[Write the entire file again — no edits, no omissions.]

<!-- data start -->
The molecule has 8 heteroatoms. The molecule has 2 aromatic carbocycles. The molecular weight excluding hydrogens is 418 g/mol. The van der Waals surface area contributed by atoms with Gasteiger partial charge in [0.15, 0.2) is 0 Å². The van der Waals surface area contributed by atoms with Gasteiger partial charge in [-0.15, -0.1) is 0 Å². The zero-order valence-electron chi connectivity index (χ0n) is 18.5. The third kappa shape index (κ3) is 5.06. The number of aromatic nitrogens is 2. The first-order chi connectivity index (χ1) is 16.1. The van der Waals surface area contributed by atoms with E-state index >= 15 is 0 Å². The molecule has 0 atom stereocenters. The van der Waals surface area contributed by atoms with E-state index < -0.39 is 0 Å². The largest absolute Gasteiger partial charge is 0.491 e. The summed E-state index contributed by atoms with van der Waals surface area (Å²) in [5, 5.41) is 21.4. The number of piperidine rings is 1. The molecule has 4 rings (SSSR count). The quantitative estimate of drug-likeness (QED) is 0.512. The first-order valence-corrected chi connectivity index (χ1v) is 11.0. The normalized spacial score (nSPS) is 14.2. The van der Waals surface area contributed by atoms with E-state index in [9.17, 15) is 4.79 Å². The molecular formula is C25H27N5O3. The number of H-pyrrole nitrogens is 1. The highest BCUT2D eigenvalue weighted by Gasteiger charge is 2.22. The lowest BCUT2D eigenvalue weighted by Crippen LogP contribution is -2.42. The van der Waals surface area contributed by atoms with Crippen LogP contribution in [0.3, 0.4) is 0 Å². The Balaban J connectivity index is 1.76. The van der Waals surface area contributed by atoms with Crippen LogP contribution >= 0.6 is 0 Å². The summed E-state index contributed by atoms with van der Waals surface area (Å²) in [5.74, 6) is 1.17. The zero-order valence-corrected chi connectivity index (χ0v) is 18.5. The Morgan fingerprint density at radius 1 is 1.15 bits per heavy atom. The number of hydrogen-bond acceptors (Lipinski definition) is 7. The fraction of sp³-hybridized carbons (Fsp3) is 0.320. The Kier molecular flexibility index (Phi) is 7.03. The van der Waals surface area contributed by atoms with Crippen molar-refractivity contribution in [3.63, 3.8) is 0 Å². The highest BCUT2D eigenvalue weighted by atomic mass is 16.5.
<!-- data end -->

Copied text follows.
The molecule has 8 heteroatoms. The molecule has 2 aromatic carbocycles. The molecular weight excluding hydrogens is 418 g/mol. The van der Waals surface area contributed by atoms with Gasteiger partial charge in [0.15, 0.2) is 0 Å². The van der Waals surface area contributed by atoms with Gasteiger partial charge in [-0.15, -0.1) is 0 Å². The zero-order valence-electron chi connectivity index (χ0n) is 18.5. The third kappa shape index (κ3) is 5.06. The number of aromatic nitrogens is 2. The first-order chi connectivity index (χ1) is 16.1. The van der Waals surface area contributed by atoms with E-state index >= 15 is 0 Å². The molecule has 0 atom stereocenters. The van der Waals surface area contributed by atoms with E-state index < -0.39 is 0 Å². The largest absolute Gasteiger partial charge is 0.491 e. The summed E-state index contributed by atoms with van der Waals surface area (Å²) in [5, 5.41) is 21.4. The number of piperidine rings is 1. The molecule has 4 rings (SSSR count). The quantitative estimate of drug-likeness (QED) is 0.512. The first-order valence-corrected chi connectivity index (χ1v) is 11.0. The normalized spacial score (nSPS) is 14.2. The van der Waals surface area contributed by atoms with E-state index in [9.17, 15) is 4.79 Å². The molecular formula is C25H27N5O3. The number of H-pyrrole nitrogens is 1. The highest BCUT2D eigenvalue weighted by Gasteiger charge is 2.22. The lowest BCUT2D eigenvalue weighted by Crippen LogP contribution is -2.42. The van der Waals surface area contributed by atoms with Crippen LogP contribution in [0.3, 0.4) is 0 Å². The Balaban J connectivity index is 1.76. The van der Waals surface area contributed by atoms with Crippen LogP contribution >= 0.6 is 0 Å². The summed E-state index contributed by atoms with van der Waals surface area (Å²) in [5.74, 6) is 1.17. The zero-order valence-corrected chi connectivity index (χ0v) is 18.5. The Morgan fingerprint density at radius 1 is 1.15 bits per heavy atom. The number of hydrogen-bond acceptors (Lipinski definition) is 7. The fraction of sp³-hybridized carbons (Fsp3) is 0.320. The Kier molecular flexibility index (Phi) is 7.03. The van der Waals surface area contributed by atoms with Crippen molar-refractivity contribution in [3.63, 3.8) is 0 Å². The highest BCUT2D eigenvalue weighted by atomic mass is 16.5.